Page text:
Assessing the "New" Lakers and the "New" Kobe BryantMost NBA commentary generates a lot more heat than light. The Lakers have a Dream Team roster. The Lakers will not even make the playoffs. Kobe Bryant shoots too much. Kobe Bryant has reinvented himself. Contrary to the impression you may receive from watching ESPN or reading the work of various "experts," the essential truths about a team and/or a player do not change from game to game, so it has been comical to listen to various media members offer such widely varying game to game assessments of the L.A. Lakers and Kobe Bryant. I stand by what I wrote before the season: the Lakers' roster as currently constructed with Kobe Bryant as the best player, Dwight Howard as a dominant center, Steve Nash as the team's first true point guard in many years and Pau Gasol as a very good (though declining) power forward is capable of beating any team in the NBA in a seven game series. Injuries, coaching changes and chemistry issues have greatly impacted the Lakers' effectiveness thus far but the essential truth about this team has not changed and if the Lakers pull themselves together they can still be a very dangerous team.
The "Kobe Bryant has reinvented himself" story is not new. In fact, it was old five years ago. The reality is that it took just three seasons for Bryant to evolve from a raw rookie who came into the NBA straight out of high school into an All-NBA Third Team performer and he has been no worse than a top five player for the better part of the past decade or so. Players who function in the Triangle Offense generally do not post gaudy assist numbers but Bryant was the leading playmaker for each of the Lakers' past five championship teams (2000-2002, 2009-2010)--and for every other Lakers' team since 2000 except for 2004 and 2006. During one playoff series, Hubie Brown concluded that Bryant's decision making is virtually flawless; people who assert that Bryant either (1) is nothing more than a selfish gunner and/or (2) was a selfish gunner until he "reinvented" himself do not understand how to properly evaluate a player's decision making. As Jeff Van Gundy recently noted, what Bryant does is read the defense and make the appropriate decision to shoot/pass based on how the defense is deployed.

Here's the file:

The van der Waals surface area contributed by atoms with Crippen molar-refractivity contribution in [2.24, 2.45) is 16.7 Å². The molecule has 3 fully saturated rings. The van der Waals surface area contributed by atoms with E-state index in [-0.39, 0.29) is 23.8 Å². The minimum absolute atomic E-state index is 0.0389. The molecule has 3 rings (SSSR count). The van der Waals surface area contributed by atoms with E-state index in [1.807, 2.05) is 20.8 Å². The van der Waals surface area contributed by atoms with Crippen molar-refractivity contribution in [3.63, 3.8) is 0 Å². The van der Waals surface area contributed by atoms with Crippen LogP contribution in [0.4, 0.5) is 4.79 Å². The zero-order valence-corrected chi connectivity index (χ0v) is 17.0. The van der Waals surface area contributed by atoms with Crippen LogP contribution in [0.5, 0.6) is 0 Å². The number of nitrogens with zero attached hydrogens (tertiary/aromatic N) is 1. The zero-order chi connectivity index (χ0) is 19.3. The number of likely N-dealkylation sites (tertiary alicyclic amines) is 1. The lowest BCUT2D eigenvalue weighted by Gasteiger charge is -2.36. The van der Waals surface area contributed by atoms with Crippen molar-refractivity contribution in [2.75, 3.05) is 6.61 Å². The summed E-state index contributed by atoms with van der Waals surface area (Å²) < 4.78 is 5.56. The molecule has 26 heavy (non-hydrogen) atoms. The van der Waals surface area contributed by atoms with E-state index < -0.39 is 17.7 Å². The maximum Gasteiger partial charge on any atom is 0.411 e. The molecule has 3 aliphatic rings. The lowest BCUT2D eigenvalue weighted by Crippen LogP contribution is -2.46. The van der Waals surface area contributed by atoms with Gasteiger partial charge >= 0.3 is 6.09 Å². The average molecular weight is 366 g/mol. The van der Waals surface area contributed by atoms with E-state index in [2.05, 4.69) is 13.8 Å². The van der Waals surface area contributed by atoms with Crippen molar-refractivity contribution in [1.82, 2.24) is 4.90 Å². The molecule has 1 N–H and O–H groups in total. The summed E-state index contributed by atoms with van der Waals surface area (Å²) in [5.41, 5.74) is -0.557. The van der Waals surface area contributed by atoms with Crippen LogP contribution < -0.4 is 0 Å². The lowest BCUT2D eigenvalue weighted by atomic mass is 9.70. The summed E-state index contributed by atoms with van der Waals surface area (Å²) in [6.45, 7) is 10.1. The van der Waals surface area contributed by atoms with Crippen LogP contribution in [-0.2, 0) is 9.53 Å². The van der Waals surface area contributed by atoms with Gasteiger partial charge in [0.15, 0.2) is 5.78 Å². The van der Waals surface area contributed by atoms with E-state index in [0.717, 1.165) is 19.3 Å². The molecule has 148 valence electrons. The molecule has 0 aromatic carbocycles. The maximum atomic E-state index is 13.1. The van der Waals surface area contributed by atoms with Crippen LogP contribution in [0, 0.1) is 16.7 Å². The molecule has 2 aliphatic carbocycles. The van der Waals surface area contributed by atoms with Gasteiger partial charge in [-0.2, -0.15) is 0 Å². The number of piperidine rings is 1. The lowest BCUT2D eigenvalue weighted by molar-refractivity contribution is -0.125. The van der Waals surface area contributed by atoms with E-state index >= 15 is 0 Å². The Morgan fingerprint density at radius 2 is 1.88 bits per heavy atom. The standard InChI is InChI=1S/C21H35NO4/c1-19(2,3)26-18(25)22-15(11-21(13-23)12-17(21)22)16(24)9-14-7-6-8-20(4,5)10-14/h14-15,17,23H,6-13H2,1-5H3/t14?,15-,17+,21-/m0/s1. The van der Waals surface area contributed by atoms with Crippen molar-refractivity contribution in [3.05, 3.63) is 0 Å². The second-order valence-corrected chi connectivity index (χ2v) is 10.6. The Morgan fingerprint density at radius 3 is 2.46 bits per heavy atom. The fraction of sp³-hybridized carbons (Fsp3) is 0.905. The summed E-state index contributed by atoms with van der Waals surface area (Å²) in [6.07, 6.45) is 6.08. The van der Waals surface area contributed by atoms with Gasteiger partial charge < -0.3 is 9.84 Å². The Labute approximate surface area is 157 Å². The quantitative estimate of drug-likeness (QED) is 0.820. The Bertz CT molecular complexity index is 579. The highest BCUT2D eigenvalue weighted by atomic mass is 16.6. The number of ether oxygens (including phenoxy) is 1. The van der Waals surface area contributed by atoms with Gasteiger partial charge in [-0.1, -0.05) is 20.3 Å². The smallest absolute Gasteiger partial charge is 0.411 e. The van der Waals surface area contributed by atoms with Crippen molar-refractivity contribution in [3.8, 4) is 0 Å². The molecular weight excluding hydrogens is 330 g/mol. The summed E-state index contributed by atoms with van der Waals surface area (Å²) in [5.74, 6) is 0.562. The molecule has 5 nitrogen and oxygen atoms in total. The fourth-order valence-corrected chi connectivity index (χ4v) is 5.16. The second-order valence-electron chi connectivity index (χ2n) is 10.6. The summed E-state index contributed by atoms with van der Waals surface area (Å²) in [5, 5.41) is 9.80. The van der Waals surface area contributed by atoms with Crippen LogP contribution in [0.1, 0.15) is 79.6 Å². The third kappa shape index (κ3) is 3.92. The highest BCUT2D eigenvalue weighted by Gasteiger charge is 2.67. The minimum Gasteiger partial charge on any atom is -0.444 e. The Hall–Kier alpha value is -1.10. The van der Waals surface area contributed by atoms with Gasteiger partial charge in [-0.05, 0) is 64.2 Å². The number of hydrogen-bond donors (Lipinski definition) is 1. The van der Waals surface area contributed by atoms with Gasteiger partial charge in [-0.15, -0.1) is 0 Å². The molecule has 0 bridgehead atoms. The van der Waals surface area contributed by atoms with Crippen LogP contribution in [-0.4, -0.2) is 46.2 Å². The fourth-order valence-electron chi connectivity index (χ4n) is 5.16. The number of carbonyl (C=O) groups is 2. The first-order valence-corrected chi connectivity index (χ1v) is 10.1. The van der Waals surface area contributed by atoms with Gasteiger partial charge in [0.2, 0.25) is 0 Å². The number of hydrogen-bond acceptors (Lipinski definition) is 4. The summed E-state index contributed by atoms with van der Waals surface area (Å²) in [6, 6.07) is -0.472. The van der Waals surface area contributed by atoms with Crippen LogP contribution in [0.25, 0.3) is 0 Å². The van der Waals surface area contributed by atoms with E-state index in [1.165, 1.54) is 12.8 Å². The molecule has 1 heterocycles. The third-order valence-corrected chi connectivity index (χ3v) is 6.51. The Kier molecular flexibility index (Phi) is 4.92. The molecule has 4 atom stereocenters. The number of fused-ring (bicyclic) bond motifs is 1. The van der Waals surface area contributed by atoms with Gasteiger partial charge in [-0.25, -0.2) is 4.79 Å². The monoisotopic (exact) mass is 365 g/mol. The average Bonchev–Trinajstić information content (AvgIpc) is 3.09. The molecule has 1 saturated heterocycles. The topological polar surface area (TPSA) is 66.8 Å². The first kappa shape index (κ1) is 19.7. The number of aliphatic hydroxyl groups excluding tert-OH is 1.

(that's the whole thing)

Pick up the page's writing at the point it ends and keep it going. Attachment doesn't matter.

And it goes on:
The double figure assist totals that Bryant has posted in the past three games are a statistical anomaly for him but those numbers do not prove that he suddenly learned how to pass and/or that he suddenly became willing to pass. Bryant has always possessed the necessary skill set to lead the league in assists but his role on the team and the offensive sets that the Lakers have run during most of his career did not put Bryant in position to post gaudy assist numbers. Now the Lakers are running sets that more frequently result in Bryant making the final pass leading to a score instead of making the "hockey assist."